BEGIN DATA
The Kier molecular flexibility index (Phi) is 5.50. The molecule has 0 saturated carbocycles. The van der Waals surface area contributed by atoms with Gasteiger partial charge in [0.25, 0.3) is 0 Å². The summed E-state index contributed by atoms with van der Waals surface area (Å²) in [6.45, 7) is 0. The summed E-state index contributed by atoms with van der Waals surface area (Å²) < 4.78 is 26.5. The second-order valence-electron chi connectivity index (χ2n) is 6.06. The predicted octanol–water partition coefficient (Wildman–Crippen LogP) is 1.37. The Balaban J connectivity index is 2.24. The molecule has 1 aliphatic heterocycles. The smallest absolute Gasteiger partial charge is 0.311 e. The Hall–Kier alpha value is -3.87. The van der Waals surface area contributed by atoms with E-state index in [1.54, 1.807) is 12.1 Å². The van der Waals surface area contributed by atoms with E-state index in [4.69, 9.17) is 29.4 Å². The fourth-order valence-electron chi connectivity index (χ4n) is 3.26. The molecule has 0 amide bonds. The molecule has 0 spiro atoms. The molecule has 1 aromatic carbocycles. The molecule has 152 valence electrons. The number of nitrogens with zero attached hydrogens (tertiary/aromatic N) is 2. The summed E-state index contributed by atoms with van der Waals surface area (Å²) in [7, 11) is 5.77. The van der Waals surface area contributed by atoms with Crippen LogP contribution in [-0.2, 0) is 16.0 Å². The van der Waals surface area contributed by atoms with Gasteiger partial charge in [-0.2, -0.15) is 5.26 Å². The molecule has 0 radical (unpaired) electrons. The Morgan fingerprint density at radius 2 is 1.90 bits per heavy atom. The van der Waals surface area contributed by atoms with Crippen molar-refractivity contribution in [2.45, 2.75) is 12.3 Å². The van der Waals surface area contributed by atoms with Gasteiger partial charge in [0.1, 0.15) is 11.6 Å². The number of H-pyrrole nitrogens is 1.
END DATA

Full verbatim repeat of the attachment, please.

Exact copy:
The Kier molecular flexibility index (Phi) is 5.50. The molecule has 0 saturated carbocycles. The van der Waals surface area contributed by atoms with Gasteiger partial charge in [0.25, 0.3) is 0 Å². The summed E-state index contributed by atoms with van der Waals surface area (Å²) in [6.45, 7) is 0. The summed E-state index contributed by atoms with van der Waals surface area (Å²) < 4.78 is 26.5. The second-order valence-electron chi connectivity index (χ2n) is 6.06. The predicted octanol–water partition coefficient (Wildman–Crippen LogP) is 1.37. The Balaban J connectivity index is 2.24. The molecule has 1 aliphatic heterocycles. The smallest absolute Gasteiger partial charge is 0.311 e. The Hall–Kier alpha value is -3.87. The van der Waals surface area contributed by atoms with E-state index in [1.54, 1.807) is 12.1 Å². The van der Waals surface area contributed by atoms with E-state index in [4.69, 9.17) is 29.4 Å². The fourth-order valence-electron chi connectivity index (χ4n) is 3.26. The molecule has 0 amide bonds. The molecule has 0 spiro atoms. The molecule has 1 aromatic carbocycles. The molecule has 152 valence electrons. The number of nitrogens with zero attached hydrogens (tertiary/aromatic N) is 2. The summed E-state index contributed by atoms with van der Waals surface area (Å²) in [7, 11) is 5.77. The van der Waals surface area contributed by atoms with Crippen LogP contribution in [-0.2, 0) is 16.0 Å². The van der Waals surface area contributed by atoms with Gasteiger partial charge in [-0.2, -0.15) is 5.26 Å². The molecule has 0 radical (unpaired) electrons. The Morgan fingerprint density at radius 2 is 1.90 bits per heavy atom. The van der Waals surface area contributed by atoms with Crippen molar-refractivity contribution in [2.45, 2.75) is 12.3 Å². The van der Waals surface area contributed by atoms with Gasteiger partial charge in [0.1, 0.15) is 11.6 Å². The number of H-pyrrole nitrogens is 1.